Professional identity formation in the transition from medical school to working life: a qualitative study of group-coaching courses for junior doctors

BMC Med Educ. 2016 Jun 24:16:165. doi: 10.1186/s12909-016-0684-3.


Background: The transition from student to medical doctor is challenging and stressful to many junior doctors. To practice with confidence and professionalism the junior doctors have to develop a strong professional identity. Various suggestions on how to facilitate formation of professional identity have been offered including the possible positive effect of group-coaching courses. The purpose of this study was to explore how group-coaching might facilitate professional identity formation among junior doctors in the transition period.

Methods: Group-coaching courses comprising three whole-day sessions and five 2 h sessions during a period of 4 months were offered to junior doctors in the first years after graduation. The purpose was to support the participants' professional development, ability to relate to patients, relatives and staff and career development. The coaches in this study had a background as health professionals combined with coaching educations. Data was obtained through observations, open-ended questionnaires and interviews. A generic thematic analysis was applied.

Results: Forty-five doctors participated in six coaching groups. The three main themes emerging in the sessions were: Adoption to medical culture, career planning, and work/life-balance. The junior doctors found the coaching intervention highly useful in order to cope with these challenges. Furthermore, the group was a forum where the junior doctors could share thoughts and feelings with colleagues without being afraid that this would endanger their professional career. Many found new ways to respond to everyday challenges mainly through a new awareness of patterns of thinking and feeling.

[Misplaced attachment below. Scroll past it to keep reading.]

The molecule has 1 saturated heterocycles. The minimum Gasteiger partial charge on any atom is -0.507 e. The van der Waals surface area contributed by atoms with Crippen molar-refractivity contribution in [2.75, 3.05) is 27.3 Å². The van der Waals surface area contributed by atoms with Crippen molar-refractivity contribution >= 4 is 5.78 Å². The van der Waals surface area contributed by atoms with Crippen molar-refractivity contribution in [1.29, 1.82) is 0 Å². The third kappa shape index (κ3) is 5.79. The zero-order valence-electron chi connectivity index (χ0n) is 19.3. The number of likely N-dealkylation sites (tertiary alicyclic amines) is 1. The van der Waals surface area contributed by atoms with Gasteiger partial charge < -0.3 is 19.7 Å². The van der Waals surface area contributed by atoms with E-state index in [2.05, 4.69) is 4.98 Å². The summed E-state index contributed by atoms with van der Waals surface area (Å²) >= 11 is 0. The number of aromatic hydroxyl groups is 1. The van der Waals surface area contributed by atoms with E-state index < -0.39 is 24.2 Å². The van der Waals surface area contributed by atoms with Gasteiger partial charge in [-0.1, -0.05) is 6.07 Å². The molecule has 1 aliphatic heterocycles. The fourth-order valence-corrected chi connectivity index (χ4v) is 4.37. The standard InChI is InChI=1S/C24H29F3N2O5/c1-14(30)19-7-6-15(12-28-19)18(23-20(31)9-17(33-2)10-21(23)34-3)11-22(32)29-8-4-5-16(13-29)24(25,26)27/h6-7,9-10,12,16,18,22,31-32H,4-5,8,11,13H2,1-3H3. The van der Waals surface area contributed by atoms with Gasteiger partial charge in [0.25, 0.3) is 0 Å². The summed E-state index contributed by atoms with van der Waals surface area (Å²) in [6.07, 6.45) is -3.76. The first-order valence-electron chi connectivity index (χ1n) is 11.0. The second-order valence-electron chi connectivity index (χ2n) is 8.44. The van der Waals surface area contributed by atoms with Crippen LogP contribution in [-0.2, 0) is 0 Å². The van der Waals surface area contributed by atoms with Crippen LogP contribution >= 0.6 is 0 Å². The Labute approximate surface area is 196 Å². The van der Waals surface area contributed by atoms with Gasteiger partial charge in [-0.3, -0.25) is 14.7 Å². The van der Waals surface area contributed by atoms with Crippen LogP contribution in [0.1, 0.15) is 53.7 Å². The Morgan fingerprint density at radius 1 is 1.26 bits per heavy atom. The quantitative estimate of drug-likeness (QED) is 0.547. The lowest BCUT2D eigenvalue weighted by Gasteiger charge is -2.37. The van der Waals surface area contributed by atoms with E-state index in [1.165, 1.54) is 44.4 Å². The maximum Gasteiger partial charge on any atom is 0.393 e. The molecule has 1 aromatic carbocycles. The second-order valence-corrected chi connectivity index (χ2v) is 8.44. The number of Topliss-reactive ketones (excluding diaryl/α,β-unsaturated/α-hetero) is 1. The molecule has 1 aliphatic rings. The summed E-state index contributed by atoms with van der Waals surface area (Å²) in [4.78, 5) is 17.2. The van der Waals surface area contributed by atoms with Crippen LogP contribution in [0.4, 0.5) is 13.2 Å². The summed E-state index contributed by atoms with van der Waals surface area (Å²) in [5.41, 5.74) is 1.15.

Conclusions: The participants found that the group-coaching course supported their professional identity formation (thinking, feeling and acting as a doctor), adoption to medical culture, career planning and managing a healthy work/life-balance. Further studies in different contexts are recommended as well as studies using other methods to test the results of this qualitative study.

MeSH terms

  • Adaptation, Psychological*
  • Adult
  • Attitude of Health Personnel
  • Clinical Competence
  • Education, Medical, Continuing / methods*
  • Education, Medical, Continuing / standards
  • Female
  • Group Processes*
  • Humans
  • Male
  • Medical Staff, Hospital / education*
  • Medical Staff, Hospital / psychology*
  • Mentoring / methods*
  • Program Evaluation
  • Qualitative Research*
  • Schools, Medical*
  • Surveys and Questionnaires
  • United Kingdom